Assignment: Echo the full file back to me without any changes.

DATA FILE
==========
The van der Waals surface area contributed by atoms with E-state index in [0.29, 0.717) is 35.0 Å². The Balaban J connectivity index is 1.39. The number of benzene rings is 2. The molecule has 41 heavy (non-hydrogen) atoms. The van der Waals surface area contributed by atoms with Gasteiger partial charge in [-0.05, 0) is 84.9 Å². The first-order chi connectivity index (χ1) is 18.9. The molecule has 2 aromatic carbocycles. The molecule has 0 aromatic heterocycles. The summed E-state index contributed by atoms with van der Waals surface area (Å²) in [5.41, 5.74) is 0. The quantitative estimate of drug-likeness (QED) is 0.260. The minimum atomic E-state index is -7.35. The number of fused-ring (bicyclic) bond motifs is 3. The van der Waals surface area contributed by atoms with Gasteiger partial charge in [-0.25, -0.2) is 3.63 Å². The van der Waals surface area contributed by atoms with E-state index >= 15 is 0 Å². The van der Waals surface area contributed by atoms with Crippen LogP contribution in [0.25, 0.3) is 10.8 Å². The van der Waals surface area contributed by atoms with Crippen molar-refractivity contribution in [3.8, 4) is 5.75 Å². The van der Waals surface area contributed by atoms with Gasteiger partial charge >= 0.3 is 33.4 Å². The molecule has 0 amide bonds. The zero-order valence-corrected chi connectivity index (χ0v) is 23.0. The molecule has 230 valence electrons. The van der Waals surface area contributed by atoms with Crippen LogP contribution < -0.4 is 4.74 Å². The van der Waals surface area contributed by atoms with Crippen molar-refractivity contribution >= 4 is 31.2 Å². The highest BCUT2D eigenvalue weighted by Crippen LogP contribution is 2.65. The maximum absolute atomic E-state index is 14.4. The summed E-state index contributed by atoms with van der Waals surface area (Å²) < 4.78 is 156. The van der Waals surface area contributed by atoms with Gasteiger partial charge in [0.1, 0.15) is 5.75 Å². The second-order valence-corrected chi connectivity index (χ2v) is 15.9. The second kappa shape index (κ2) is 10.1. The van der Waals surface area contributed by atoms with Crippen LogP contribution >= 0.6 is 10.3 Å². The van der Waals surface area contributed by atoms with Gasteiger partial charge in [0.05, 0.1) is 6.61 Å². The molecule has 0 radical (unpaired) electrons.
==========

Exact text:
The van der Waals surface area contributed by atoms with E-state index in [0.29, 0.717) is 35.0 Å². The Balaban J connectivity index is 1.39. The number of benzene rings is 2. The molecule has 41 heavy (non-hydrogen) atoms. The van der Waals surface area contributed by atoms with Gasteiger partial charge in [-0.05, 0) is 84.9 Å². The first-order chi connectivity index (χ1) is 18.9. The molecule has 2 aromatic carbocycles. The molecule has 0 aromatic heterocycles. The summed E-state index contributed by atoms with van der Waals surface area (Å²) in [5.41, 5.74) is 0. The quantitative estimate of drug-likeness (QED) is 0.260. The minimum atomic E-state index is -7.35. The number of fused-ring (bicyclic) bond motifs is 3. The van der Waals surface area contributed by atoms with Gasteiger partial charge in [-0.25, -0.2) is 3.63 Å². The van der Waals surface area contributed by atoms with E-state index >= 15 is 0 Å². The van der Waals surface area contributed by atoms with Crippen LogP contribution in [0.25, 0.3) is 10.8 Å². The van der Waals surface area contributed by atoms with Crippen molar-refractivity contribution in [3.8, 4) is 5.75 Å². The van der Waals surface area contributed by atoms with Gasteiger partial charge >= 0.3 is 33.4 Å². The molecule has 0 amide bonds. The zero-order valence-corrected chi connectivity index (χ0v) is 23.0. The molecule has 230 valence electrons. The van der Waals surface area contributed by atoms with Crippen LogP contribution < -0.4 is 4.74 Å². The van der Waals surface area contributed by atoms with Crippen molar-refractivity contribution >= 4 is 31.2 Å². The highest BCUT2D eigenvalue weighted by Crippen LogP contribution is 2.65. The maximum absolute atomic E-state index is 14.4. The summed E-state index contributed by atoms with van der Waals surface area (Å²) < 4.78 is 156. The van der Waals surface area contributed by atoms with Gasteiger partial charge in [0.1, 0.15) is 5.75 Å². The second-order valence-corrected chi connectivity index (χ2v) is 15.9. The second kappa shape index (κ2) is 10.1. The van der Waals surface area contributed by atoms with Crippen LogP contribution >= 0.6 is 10.3 Å². The van der Waals surface area contributed by atoms with Gasteiger partial charge in [0.05, 0.1) is 6.61 Å². The molecule has 0 radical (unpaired) electrons.